- Extended hot temperatures, those above 90°F during the day and 70°F during the night, will cause the cessation of pollination and cause blossom drop. Thankfully, we don’t experience these weather conditions in our region too often.
- Extended cool/cold temperatures, those below 55°F at night, also cause blossom drop. This is a very typical weather pattern for June in North Idaho, and is often the cause of blossom drop early in the season.
- Radical temperature swings from warm to cold, or warm to hot. For example consistent daytime temperatures in the 70s, followed by a sharp drop to 50°F (or lower) overnight, can cause blossom drop. Likewise optimal weather conditions, followed by a temperature spike to the upper 90s (or higher) can affect blossom drop.
- Humidity, either too high or too low, can interfere with pollen’s ability to be released or attach to the stigma. When pollination doesn’t occur, the blossom drops from the plant.
- Lack of sunlight can impact pollination and cause blossoms to drop. Tomatoes need at least 6 hours of sunlight. While there isn’t much we can do about extended cloudy days, make sure your plants are located where they will get 6 hours or more of sunlight, when it does shine!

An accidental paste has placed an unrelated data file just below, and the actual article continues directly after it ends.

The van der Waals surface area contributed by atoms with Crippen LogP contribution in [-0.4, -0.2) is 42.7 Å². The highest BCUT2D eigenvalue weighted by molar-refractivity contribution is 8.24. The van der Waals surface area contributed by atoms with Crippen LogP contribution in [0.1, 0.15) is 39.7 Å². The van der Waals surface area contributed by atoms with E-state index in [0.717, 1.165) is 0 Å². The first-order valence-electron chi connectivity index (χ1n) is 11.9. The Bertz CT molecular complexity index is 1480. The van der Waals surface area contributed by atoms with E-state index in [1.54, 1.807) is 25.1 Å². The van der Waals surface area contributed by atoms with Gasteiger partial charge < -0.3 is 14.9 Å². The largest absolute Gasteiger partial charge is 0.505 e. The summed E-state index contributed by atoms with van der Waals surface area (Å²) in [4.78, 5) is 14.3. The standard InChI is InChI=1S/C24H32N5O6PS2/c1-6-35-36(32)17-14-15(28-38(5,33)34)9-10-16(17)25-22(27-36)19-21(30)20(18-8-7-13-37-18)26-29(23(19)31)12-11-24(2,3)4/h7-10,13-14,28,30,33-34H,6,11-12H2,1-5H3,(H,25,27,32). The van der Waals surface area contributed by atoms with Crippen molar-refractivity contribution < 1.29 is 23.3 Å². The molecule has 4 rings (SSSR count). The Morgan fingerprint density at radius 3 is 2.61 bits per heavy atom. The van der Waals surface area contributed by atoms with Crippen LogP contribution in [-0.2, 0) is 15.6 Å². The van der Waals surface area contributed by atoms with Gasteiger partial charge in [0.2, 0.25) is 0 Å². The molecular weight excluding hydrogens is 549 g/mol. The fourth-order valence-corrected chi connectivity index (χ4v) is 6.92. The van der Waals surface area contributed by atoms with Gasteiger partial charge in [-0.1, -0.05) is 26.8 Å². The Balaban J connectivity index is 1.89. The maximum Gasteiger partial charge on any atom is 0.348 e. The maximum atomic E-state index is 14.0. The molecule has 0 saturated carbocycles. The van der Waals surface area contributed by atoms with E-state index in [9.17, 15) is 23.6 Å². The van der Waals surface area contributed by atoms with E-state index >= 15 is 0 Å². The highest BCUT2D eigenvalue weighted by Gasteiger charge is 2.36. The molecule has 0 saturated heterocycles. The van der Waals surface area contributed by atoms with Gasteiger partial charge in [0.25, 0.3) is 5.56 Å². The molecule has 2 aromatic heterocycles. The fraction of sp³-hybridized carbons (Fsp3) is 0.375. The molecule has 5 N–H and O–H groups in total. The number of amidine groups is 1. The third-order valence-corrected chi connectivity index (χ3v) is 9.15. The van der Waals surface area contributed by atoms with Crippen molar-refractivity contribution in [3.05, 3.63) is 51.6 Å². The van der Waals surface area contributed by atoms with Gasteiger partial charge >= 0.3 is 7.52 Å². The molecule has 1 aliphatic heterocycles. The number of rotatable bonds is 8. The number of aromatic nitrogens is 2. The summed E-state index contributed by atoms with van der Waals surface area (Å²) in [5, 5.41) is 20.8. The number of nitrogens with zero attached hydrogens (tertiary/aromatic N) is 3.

Unfortunately, we can’t control Mother Nature’s weather, but there are a few things that might help prevent blossom drop due to weather.
- When low temperatures are predicted, use floating row covers to protect plants. Likewise, row covers can be used to provide shade when temperatures soar.
- Choose tomato varieties that will set fruit in a wider temperature range. This are often cherry tomato types and “early” varieties well suited for cool growing climates. Large beefsteak tomatoes tend to be the most susceptible to temperature variations outside the optimal conditions.
- If possible, stagger plantings so not all of your plants are blossoming at the same time. This can be difficult in our short growing season, but it’s worth a try.
Cultural Issues: Blossom drop can also be caused by poor cultural practices, including watering, fertilization, and pest or disease management.